Inside the world of business
Complex Anglo Irish Bank affair set to run . . . and run
THERE WERE a number of cases, both criminal and civil, before the courts yesterday relating to Anglo Irish Bank and details emerging suggest that it could be some time before they reach an end.
At the Criminal Courts of Justice, former Anglo executives Seán FitzPatrick, Pat Whelan and Willie McAteer received the books of evidence. To say they are voluminous is an understatement. Each book, which is identical for each of the accused, runs to nine volumes and fills three boxes.
Down the road in the Four Courts, interesting issues were arising over the possible sequencing of civil proceedings involving Anglo and former executives in light of the criminal cases.
FitzPatrick and Whelan told the High Court they are concerned that the action due to start on October 16th against Anglo’s former head of Irish lending Tom Browne may conflict with their criminal case.
Both men have been subpoenaed by Browne to testify in his defence against Irish Bank Resolution Corporation, formerly Anglo.
Tomorrow, Mr Justice Peter Kelly will hear the application by FitzPatrick and Whelan to have the trial against Browne put back.
Then there is an examination of FitzPatrick’s financial situation in the bankruptcy courts which his lawyers are trying to stop as they could also prejudice the criminal case against him. Ms Justice Elizabeth Dunne has asked his lawyers to set out how and why this is so.
Disciplinary hearings by the Chartered Accountants Regulatory Board into FitzPatrick, McAteer and two others have already been postponed on a request by the Director of Public Prosecutions as they could prejudice criminal cases.
And yesterday the Commercial Court was told that the action taken by the family of businessman Seán Quinn against the bank could take nine months from a provisional start date next April.
The Garda investigations into the events leading to the collapse of Anglo will be four years old in early 2013 and the criminal prosecutions have only just begun.
If they take precedence, it will be years before civil cases emerging from the fall-out of Anglo’s collapse in 2009 are fully resolved.
Minister likely to call time on tardy CIÉ and those overdue accounts
IT DOESN’T look like Minister for Transport Leo Varadkar is willing to extend the publication date for CIÉ’s 2011 accounts until the end of January next year.
The State-owned public transport group was due to publish its accounts at the end of last month, a date set when Varadkar granted the group its first extension earlier this year.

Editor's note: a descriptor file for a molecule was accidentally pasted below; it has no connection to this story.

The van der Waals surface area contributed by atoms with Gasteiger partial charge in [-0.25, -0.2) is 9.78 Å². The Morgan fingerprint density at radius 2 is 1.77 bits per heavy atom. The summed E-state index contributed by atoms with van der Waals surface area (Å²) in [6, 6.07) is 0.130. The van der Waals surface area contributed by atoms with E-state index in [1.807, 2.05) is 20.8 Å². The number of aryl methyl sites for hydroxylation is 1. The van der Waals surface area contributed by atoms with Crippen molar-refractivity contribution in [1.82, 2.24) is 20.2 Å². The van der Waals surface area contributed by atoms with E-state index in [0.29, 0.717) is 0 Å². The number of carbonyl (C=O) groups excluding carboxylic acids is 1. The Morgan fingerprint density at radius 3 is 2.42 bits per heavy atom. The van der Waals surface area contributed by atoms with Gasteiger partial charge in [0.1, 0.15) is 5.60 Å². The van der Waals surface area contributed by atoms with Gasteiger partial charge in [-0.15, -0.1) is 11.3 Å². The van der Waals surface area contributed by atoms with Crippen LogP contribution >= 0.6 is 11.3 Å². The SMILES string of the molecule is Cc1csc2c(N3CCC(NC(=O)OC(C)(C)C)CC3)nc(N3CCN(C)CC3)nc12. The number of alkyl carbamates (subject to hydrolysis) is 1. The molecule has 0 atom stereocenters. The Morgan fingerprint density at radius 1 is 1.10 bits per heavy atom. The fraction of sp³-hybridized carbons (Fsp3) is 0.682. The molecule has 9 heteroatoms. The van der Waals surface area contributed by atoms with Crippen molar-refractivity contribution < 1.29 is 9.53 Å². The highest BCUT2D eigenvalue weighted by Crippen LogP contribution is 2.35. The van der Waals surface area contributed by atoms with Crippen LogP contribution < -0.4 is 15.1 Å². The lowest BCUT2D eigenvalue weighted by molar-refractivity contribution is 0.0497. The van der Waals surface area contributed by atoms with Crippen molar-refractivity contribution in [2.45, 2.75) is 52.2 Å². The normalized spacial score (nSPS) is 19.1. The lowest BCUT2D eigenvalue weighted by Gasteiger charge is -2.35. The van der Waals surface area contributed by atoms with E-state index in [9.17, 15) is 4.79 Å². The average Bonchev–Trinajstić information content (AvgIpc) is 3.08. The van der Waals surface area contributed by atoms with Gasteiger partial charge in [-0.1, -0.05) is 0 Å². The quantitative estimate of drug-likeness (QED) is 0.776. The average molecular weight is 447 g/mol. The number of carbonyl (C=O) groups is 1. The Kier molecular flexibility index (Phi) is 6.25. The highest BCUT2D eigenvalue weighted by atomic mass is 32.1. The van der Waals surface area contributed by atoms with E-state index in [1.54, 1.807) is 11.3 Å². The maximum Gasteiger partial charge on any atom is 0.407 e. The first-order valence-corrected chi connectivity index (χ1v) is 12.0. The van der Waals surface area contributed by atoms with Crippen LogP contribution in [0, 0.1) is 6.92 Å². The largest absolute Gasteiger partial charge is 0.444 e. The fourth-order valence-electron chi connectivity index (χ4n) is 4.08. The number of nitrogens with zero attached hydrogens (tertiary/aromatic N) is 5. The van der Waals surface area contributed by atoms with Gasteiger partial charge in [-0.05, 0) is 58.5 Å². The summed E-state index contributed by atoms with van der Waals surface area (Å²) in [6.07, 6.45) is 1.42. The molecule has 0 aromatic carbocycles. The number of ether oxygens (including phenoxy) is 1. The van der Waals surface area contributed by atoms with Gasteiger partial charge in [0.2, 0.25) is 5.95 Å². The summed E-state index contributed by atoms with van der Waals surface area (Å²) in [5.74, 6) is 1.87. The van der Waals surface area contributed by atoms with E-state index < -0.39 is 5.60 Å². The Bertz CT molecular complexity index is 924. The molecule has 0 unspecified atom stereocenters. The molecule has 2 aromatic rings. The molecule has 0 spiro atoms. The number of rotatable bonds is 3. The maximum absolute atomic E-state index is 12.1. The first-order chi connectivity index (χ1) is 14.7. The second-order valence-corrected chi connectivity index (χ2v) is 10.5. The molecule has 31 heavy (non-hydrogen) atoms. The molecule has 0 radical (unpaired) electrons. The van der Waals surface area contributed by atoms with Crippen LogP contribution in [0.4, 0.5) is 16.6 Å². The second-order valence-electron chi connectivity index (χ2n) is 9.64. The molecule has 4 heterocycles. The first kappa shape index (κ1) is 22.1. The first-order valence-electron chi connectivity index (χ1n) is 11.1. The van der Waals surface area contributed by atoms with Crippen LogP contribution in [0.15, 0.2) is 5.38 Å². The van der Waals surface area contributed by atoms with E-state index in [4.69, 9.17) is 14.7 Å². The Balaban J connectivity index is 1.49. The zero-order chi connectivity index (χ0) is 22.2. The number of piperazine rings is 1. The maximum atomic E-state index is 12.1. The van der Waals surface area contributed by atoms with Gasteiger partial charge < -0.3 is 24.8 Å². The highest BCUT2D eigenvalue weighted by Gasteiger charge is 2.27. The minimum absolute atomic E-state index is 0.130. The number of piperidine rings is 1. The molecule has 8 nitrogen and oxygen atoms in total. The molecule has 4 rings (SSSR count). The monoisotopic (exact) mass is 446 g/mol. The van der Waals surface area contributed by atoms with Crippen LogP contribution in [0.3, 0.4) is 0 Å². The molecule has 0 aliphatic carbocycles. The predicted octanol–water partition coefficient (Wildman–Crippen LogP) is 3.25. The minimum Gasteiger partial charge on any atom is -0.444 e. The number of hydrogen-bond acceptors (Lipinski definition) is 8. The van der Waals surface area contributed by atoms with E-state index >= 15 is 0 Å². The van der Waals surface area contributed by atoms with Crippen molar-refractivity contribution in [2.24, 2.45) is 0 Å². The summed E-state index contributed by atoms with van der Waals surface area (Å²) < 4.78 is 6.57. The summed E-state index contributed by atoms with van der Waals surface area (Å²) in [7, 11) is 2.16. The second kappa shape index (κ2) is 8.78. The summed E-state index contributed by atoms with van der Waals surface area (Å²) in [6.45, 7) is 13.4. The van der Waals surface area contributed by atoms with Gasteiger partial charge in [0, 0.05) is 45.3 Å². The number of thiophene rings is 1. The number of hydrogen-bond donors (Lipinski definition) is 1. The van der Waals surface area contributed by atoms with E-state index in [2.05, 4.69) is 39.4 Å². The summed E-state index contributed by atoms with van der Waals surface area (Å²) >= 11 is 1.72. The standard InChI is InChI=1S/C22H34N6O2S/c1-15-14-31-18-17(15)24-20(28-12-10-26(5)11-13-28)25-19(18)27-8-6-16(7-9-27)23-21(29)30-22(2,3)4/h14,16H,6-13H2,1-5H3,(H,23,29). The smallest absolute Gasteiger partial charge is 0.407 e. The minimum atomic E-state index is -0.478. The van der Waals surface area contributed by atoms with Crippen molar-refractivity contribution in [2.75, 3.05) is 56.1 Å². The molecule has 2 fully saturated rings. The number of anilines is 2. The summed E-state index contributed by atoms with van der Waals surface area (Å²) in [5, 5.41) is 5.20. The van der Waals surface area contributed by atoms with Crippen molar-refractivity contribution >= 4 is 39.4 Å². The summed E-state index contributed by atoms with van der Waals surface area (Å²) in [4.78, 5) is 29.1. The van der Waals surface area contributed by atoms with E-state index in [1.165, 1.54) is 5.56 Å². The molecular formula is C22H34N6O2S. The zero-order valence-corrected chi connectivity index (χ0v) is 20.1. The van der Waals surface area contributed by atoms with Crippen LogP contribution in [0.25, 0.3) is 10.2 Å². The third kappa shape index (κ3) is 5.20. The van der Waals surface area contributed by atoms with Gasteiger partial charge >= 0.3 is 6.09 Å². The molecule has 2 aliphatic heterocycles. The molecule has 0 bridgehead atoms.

This time around, his department says that the Minister does not favour a further extension of the duration sought by CIÉ and plans to discuss the matter with its chairwoman, Vivienne Jupp.
You could hardly blame him.
CIÉ has had one extension. It is now seeking a second that could well see it publishing 2011 accounts in 2013. If CIÉ were a privately held, unquoted, limited company, it might be acceptable for it to seek one extension. If it were a plc, it would be running a serious risk to seek one, let alone two, extensions.
But CIÉ is neither. It is a State-owned group, made up of three businesses, that provide vital services. Not only that, its last, and now very out-of-date, accounts show that the exchequer gave it €288 million to fulfill its public service obligations.
This year it received €36 million in emergency funding from the Government to allow it fullfil those same obligations. Given this level of support, it has a clear obligation of its own to be upfront with the public about the state of its finances.
The company has not given a particularly satisfactory explanation for the second extension. A statement issued yesterday says that the board requires “additional time to assure themselves that appropriate plans for the long term financial sustainability and funding is in place for the company”.
This is pretty garbled, but one interpretation is that the board believes the company does not have enough cash to sustain itself for the long-term. If that is the case, it is not good enough to delay the publication of its accounts.
On the contrary, it is a very good reason for publishing them expeditiously. Let’s hope the Minister makes sure that this happens without any more delay.
Dim view of accountancy jollies
These seemingly innocent offers of shared seasonal cheer actually have a dark purpose warns the United Kingdom’s Competition Commission, which has honed in on the fact that 66 per cent of chief financial officers and 60 per cent of of UK audit committee chairs had once worked for one of the big four accountancy firms – PwC, Deloitte, KPMG and Ernst Young.
These same firms received 99 per cent of the audit fees paid by FTSE 100 companies in 2010.
Could there be a link between this state of affairs and the efforts the big firms go to in order to maintain links with former employees through alumni networks?
The Competition Commission certainly seems to think so.
“It is possible that this familiarity will make them more favourably disposed to the appointment of a Big Four rather than a non-Big-Four firm . . . on the other hand, it could make them less aware of the quality and experience of the non-Big-Four firms,” it warns.
Comparable data is not available for the Irish market. But it would be surprising indeed if the Irish practices of the global firms had much to learn from their London counterparts when it comes to networking.
Quote of the day
"The euro area now is equipped with a permanent and effective firewall" – Jean-Claude Juncker, speaking after euro zone finance ministers formally inaugurated the European Stability Mechanism
Treasury Holdings, the property group of developers Richard Barrett and Johnny Ronan, and 16 associated companies face a liquidation hearing in the High Court
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